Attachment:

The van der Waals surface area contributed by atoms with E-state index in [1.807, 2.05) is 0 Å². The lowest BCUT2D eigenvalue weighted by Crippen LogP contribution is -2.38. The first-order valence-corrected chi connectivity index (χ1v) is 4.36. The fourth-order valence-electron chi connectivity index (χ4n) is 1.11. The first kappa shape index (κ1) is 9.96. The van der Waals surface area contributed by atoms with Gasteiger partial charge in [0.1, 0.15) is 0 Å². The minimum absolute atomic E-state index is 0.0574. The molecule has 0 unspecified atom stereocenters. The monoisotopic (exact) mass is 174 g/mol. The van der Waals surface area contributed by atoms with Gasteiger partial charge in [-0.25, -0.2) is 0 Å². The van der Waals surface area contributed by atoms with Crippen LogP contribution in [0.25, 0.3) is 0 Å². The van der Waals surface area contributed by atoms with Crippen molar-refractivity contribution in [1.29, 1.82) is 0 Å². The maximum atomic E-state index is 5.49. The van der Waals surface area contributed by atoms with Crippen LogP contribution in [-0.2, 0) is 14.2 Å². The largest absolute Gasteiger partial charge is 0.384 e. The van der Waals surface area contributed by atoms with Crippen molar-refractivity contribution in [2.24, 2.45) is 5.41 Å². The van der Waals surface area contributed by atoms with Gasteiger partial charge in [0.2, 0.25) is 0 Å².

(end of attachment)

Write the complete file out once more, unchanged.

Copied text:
The van der Waals surface area contributed by atoms with E-state index in [1.807, 2.05) is 0 Å². The lowest BCUT2D eigenvalue weighted by Crippen LogP contribution is -2.38. The first-order valence-corrected chi connectivity index (χ1v) is 4.36. The fourth-order valence-electron chi connectivity index (χ4n) is 1.11. The first kappa shape index (κ1) is 9.96. The van der Waals surface area contributed by atoms with Gasteiger partial charge in [0.1, 0.15) is 0 Å². The minimum absolute atomic E-state index is 0.0574. The molecule has 0 unspecified atom stereocenters. The monoisotopic (exact) mass is 174 g/mol. The van der Waals surface area contributed by atoms with Gasteiger partial charge in [-0.25, -0.2) is 0 Å². The van der Waals surface area contributed by atoms with Crippen LogP contribution in [0.25, 0.3) is 0 Å². The van der Waals surface area contributed by atoms with Crippen molar-refractivity contribution in [1.29, 1.82) is 0 Å². The maximum atomic E-state index is 5.49. The van der Waals surface area contributed by atoms with Crippen LogP contribution in [-0.2, 0) is 14.2 Å². The largest absolute Gasteiger partial charge is 0.384 e. The van der Waals surface area contributed by atoms with Crippen molar-refractivity contribution in [2.24, 2.45) is 5.41 Å². The van der Waals surface area contributed by atoms with Gasteiger partial charge in [0.2, 0.25) is 0 Å².